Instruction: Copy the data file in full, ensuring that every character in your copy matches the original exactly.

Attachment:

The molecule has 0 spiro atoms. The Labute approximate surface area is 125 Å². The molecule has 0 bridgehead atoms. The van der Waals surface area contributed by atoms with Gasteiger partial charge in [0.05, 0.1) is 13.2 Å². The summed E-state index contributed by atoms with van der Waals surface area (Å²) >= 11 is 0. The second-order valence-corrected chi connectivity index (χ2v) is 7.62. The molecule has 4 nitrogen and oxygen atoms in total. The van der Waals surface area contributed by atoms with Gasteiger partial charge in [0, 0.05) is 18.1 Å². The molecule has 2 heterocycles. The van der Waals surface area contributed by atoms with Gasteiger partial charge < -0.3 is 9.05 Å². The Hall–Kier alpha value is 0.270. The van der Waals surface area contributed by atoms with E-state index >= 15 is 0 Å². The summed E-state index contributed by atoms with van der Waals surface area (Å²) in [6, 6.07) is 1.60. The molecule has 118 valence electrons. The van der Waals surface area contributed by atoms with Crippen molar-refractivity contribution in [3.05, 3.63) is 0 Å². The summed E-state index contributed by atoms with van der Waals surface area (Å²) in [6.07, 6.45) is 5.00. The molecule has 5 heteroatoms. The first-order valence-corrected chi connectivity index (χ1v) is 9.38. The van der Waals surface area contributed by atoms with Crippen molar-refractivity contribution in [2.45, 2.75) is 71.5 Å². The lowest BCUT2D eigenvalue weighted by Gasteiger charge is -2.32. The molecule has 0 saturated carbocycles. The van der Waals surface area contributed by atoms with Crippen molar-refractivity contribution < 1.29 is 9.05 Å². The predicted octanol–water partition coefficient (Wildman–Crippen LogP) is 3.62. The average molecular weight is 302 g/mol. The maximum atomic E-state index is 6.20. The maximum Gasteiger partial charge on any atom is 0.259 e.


The molecule has 0 spiro atoms. The Labute approximate surface area is 125 Å². The molecule has 0 bridgehead atoms. The van der Waals surface area contributed by atoms with Gasteiger partial charge in [0.05, 0.1) is 13.2 Å². The summed E-state index contributed by atoms with van der Waals surface area (Å²) >= 11 is 0. The second-order valence-corrected chi connectivity index (χ2v) is 7.62. The molecule has 4 nitrogen and oxygen atoms in total. The van der Waals surface area contributed by atoms with Gasteiger partial charge in [0, 0.05) is 18.1 Å². The molecule has 2 heterocycles. The van der Waals surface area contributed by atoms with Gasteiger partial charge < -0.3 is 9.05 Å². The Hall–Kier alpha value is 0.270. The van der Waals surface area contributed by atoms with E-state index >= 15 is 0 Å². The summed E-state index contributed by atoms with van der Waals surface area (Å²) in [6, 6.07) is 1.60. The molecule has 118 valence electrons. The van der Waals surface area contributed by atoms with Crippen molar-refractivity contribution in [3.05, 3.63) is 0 Å². The summed E-state index contributed by atoms with van der Waals surface area (Å²) in [6.07, 6.45) is 5.00. The molecule has 5 heteroatoms. The first-order valence-corrected chi connectivity index (χ1v) is 9.38. The van der Waals surface area contributed by atoms with Crippen molar-refractivity contribution in [2.45, 2.75) is 71.5 Å². The lowest BCUT2D eigenvalue weighted by Gasteiger charge is -2.32. The molecule has 0 saturated carbocycles. The van der Waals surface area contributed by atoms with Crippen molar-refractivity contribution < 1.29 is 9.05 Å². The predicted octanol–water partition coefficient (Wildman–Crippen LogP) is 3.62. The average molecular weight is 302 g/mol. The maximum atomic E-state index is 6.20. The maximum Gasteiger partial charge on any atom is 0.259 e.